In this situation it doesn’t really matter whether it’s Labor or the Coalition that is in power because both parties of government have assumed that they can arbitrarily make executive decisions without reference to or accountability under the law, and without fear of constitutional challenge.

And they have been emboldened in this assumption by permission of the High Court no less, a permission which arose in 1995 in the case of the Minister for Immigration and Ethnic Affairs verses Ah Hin Teoh. In that case the court ruled that ratification of a treaty (such as on human rights) does give rise to a legitimate expectation that decision makers will act consistently with the provisions of the treaty and take them into account in making administrative decisions, even if those provisions have not been incorporated into domestic law. But the Court also held that such a legitimate expectation could be set aside by an executive or legislative indication to the contrary. And on 25 February 1997, the Howard government did indeed set aside the legitimate expectations of Australians when the Attorney-General and the Minister for Foreign Affairs issued an Executive Statement to the effect that the act of entering into a treaty (like a human rights treaty) does not give rise to legitimate expectations that could form the basis for challenging an administrative decision.

So now we have an executive that believes it can not only withhold human rights arbitrarily but that any of its breaches of international human rights law cannot be challenged. The executive’s idea of the limits of its power can now be characterised thus: forget the parliament, forget the courts and their obligation to protect Australians from arbitrary abuse by executive governments – just exert power autocratically. And if we want any extra confirmation that this is the prevailing ethos of the Coalition and Labor in government, we need look no further than the findings of the recent joint parliamentary inquiry into international armed conflict decision making, where the defence minister Richard Marles did not even give the committee a chance to consider the issue of greater involvement by Australians and parliaments on decisions on defence and entry into wars before he stated firmly that the existing arrangements whereby governments can commit Australia to war without parliamentary authorisation “should not be disturbed.” The committee was duly cowed into submission (with one dissenting voice from the Greens senator).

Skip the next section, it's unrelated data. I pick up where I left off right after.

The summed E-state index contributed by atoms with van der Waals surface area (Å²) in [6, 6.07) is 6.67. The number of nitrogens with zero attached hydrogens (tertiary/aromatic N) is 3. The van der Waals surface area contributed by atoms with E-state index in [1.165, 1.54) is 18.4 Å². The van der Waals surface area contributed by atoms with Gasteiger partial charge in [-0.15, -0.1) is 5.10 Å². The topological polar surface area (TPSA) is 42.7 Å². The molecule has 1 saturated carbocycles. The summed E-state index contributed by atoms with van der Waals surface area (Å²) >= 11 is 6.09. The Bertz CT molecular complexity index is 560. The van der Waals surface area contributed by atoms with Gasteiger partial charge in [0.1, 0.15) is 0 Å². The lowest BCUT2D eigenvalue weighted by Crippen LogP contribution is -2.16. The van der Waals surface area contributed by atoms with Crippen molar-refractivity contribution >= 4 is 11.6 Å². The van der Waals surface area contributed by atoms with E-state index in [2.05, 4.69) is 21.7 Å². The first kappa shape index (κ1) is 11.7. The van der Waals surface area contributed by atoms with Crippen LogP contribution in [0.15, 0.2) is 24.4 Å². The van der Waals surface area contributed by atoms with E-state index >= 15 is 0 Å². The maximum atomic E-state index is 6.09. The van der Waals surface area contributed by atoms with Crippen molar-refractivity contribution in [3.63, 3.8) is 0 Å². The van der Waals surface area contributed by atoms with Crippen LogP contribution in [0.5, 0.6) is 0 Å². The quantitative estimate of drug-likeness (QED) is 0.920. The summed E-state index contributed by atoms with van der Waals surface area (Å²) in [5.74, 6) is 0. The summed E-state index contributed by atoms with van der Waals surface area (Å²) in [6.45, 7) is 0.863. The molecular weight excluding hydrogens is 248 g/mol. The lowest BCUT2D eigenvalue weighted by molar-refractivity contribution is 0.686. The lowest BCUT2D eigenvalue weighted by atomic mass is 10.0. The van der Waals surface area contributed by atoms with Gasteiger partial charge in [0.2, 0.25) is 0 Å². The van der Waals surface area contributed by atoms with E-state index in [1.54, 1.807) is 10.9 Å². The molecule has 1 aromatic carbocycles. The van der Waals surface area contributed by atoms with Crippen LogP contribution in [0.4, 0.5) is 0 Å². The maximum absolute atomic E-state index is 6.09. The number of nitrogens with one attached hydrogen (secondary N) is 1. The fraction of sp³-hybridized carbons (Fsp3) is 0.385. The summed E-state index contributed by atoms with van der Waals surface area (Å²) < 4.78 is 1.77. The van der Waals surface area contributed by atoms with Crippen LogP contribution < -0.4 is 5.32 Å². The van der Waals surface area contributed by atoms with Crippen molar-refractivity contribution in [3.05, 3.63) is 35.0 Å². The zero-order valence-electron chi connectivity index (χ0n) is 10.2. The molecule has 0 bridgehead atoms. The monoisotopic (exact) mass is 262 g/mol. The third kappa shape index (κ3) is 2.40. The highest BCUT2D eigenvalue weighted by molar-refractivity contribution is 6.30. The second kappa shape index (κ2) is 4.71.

All of this displays a major tussle for power between the executive government, the parliament and the courts. Lawmaking of this kind and the cases it gives rise to function as the stage on which consecutive executive governments over more than thirty years have successfully mounted a full-on assault on the powers of both the parliament and the courts. To date, it is the courts that are coming off last, with the parliament running a close second-last. The two major parties of government have successfully ganged up on them, as though they are an enemy of the state rather than essential elements of a balanced system of power. The price Australians are paying for this is the loss of their human rights and therefore their democracy – since a state is not a democracy if its citizens have no rights.

The situation for our democracy is now dire inasmuch as this executive overreach is pushing the nation towards rather than away from catastrophic perils such as war and climate change. This is something that can only be reversed if Australians can organise themselves better to assume a greater role in their own governance. To do this they need to build a new Constitution, one which gives them a reasonable prospect of secure human rights and a better future. I have offered a practical option for this in a new essay on Saving Australian Democracy and Sovereignty by Building a New Constitution.